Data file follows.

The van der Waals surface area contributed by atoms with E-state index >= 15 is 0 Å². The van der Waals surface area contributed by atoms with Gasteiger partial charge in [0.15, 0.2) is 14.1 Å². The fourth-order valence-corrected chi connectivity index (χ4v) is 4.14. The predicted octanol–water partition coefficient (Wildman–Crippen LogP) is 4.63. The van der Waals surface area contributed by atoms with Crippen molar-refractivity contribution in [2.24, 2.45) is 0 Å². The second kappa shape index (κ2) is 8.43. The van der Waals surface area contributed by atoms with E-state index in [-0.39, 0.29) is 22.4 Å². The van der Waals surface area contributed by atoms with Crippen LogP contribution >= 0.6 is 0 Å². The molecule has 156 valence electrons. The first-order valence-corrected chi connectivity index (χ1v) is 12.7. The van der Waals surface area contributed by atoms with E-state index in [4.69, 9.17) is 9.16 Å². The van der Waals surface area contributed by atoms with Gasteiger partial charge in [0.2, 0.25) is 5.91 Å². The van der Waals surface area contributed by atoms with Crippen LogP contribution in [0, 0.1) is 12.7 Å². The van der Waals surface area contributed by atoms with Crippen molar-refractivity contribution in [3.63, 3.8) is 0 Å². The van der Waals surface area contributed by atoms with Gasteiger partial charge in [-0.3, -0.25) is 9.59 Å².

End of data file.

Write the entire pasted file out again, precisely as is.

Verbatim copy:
The van der Waals surface area contributed by atoms with E-state index >= 15 is 0 Å². The van der Waals surface area contributed by atoms with Gasteiger partial charge in [0.15, 0.2) is 14.1 Å². The fourth-order valence-corrected chi connectivity index (χ4v) is 4.14. The predicted octanol–water partition coefficient (Wildman–Crippen LogP) is 4.63. The van der Waals surface area contributed by atoms with Crippen molar-refractivity contribution in [2.24, 2.45) is 0 Å². The second kappa shape index (κ2) is 8.43. The van der Waals surface area contributed by atoms with E-state index in [-0.39, 0.29) is 22.4 Å². The van der Waals surface area contributed by atoms with Crippen LogP contribution >= 0.6 is 0 Å². The molecule has 156 valence electrons. The first-order valence-corrected chi connectivity index (χ1v) is 12.7. The van der Waals surface area contributed by atoms with E-state index in [4.69, 9.17) is 9.16 Å². The van der Waals surface area contributed by atoms with Gasteiger partial charge in [0.2, 0.25) is 5.91 Å². The van der Waals surface area contributed by atoms with Crippen LogP contribution in [0, 0.1) is 12.7 Å². The van der Waals surface area contributed by atoms with Crippen molar-refractivity contribution in [3.63, 3.8) is 0 Å². The van der Waals surface area contributed by atoms with Gasteiger partial charge in [-0.3, -0.25) is 9.59 Å².